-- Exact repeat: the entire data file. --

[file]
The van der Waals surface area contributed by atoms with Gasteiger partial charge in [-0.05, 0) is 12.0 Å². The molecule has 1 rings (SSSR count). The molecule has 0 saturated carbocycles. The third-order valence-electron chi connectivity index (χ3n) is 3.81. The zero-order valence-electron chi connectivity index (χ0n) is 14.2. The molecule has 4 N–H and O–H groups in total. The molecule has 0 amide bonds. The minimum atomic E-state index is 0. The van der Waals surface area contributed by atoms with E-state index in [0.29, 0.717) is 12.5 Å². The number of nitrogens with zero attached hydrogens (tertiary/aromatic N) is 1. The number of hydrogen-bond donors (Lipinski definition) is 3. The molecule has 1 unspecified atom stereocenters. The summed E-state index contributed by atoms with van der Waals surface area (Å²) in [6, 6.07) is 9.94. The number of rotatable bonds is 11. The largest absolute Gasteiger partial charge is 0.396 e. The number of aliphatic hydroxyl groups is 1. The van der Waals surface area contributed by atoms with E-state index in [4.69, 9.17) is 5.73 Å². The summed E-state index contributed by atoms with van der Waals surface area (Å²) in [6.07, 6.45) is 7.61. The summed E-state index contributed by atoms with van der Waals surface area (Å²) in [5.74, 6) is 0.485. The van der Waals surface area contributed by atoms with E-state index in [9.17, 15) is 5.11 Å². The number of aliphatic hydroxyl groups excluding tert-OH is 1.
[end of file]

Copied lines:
The van der Waals surface area contributed by atoms with Gasteiger partial charge in [-0.05, 0) is 12.0 Å². The molecule has 1 rings (SSSR count). The molecule has 0 saturated carbocycles. The third-order valence-electron chi connectivity index (χ3n) is 3.81. The zero-order valence-electron chi connectivity index (χ0n) is 14.2. The molecule has 4 N–H and O–H groups in total. The molecule has 0 amide bonds. The minimum atomic E-state index is 0. The van der Waals surface area contributed by atoms with E-state index in [0.29, 0.717) is 12.5 Å². The number of nitrogens with zero attached hydrogens (tertiary/aromatic N) is 1. The number of hydrogen-bond donors (Lipinski definition) is 3. The molecule has 1 unspecified atom stereocenters. The summed E-state index contributed by atoms with van der Waals surface area (Å²) in [6, 6.07) is 9.94. The number of rotatable bonds is 11. The largest absolute Gasteiger partial charge is 0.396 e. The number of aliphatic hydroxyl groups is 1. The van der Waals surface area contributed by atoms with E-state index in [4.69, 9.17) is 5.73 Å². The summed E-state index contributed by atoms with van der Waals surface area (Å²) in [6.07, 6.45) is 7.61. The summed E-state index contributed by atoms with van der Waals surface area (Å²) in [5.74, 6) is 0.485. The van der Waals surface area contributed by atoms with E-state index in [9.17, 15) is 5.11 Å². The number of aliphatic hydroxyl groups excluding tert-OH is 1.